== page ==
Teachers who request a medical leave of absence due to COVID-19 can receive an “accommodation” from the district to allow them to continue teaching remotely. Others can request an accommodation because of a lack of child care.

However, several teachers told Block Club their applications were rejected despite having an immunocompromised parent at home or having child care issues.

Jackson said the district will not consider a union proposal to limit in-person instruction to teachers who volunteer to return to buildings.

“We just can’t have that because the parents choice comes first. If parents elect for in-person, it’s our job, we are paid by taxpayer dollars to educate their children. If we thought we couldn’t do it safely, we wouldn’t be doing this,” she said.

Teachers are required to provide simultaneous instruction to both their students in the classroom and those at home. Jackson said Tuesday it will largely be up to individual teachers to decide what that instruction looks like for children.

While students learning in-person will still use computers, she said in-person instruction allows teachers to pick up on body language and engage with students who may be struggling.

“You can go up and talk to a kid to see what the concerns are,” she said. “… But kids learn from each other too, and so they’re missing out on a lot of that socialization and people have to have all of those things, not one or the other, in order to learn.”

Following reports of new coronavirus cases within the district last week, including a cluster of cases at McCutcheon Elementary, Jackson said the district has been “fully transparent” on providing information to parents as cases emerge at their schools.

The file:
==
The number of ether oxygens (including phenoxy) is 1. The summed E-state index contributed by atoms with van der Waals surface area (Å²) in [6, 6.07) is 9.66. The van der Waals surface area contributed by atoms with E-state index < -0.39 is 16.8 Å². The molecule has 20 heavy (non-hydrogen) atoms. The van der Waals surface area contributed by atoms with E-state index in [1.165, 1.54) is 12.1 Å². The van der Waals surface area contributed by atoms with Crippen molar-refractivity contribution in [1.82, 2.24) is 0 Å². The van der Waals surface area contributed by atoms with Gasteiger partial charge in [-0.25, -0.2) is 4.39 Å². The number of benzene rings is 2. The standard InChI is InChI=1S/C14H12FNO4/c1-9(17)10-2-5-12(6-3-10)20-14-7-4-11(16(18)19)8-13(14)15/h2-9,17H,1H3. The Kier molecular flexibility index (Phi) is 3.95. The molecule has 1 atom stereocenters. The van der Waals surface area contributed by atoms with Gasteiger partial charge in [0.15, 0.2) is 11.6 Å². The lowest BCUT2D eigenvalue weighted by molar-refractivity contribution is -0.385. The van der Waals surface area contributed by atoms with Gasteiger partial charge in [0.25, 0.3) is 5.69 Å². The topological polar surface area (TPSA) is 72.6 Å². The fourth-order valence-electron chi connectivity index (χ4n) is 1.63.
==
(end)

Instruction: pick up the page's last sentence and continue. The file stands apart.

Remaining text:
Jackson said she “cannot promise a COVID-free environment,” but after last week she feels “even more confident in the planning that we put in place.”

“When COVID cases have happened in those schools, the principals, the staff, have followed protocols the way they’ve been outlined and if we can do that as we bring more teachers and students back in, I feel confident that we will be able to make sure our schools are safe,” she said.

The reopening website created by the district tracks new cases and now includes school-specific data, Jackson said.

Talks between the district and union remain ongoing, but the union has not ruled out a mass action, including a strike, this month ahead of the district’s larger reopening plans in February and beyond.

Tuesday’s event continued the public battle between the district and union to frame their positions to parents and other Chicagoans.

Last Friday, teachers, students and union supporters held a rally outside CPS headquarters. Teachers have also protested outside the home of Board of Education Chairman Miguel Del Valle.

On Thursday, businesses along Milwaukee Avenue in Avondale plan to show their support for teachers by allowing them to set up their virtual classrooms on the sidewalks outside their buildings.

Jackson said as negotiations continue, the conversation has to be “about how to reopen schools safely, not a debate around whether or not schools should reopen.”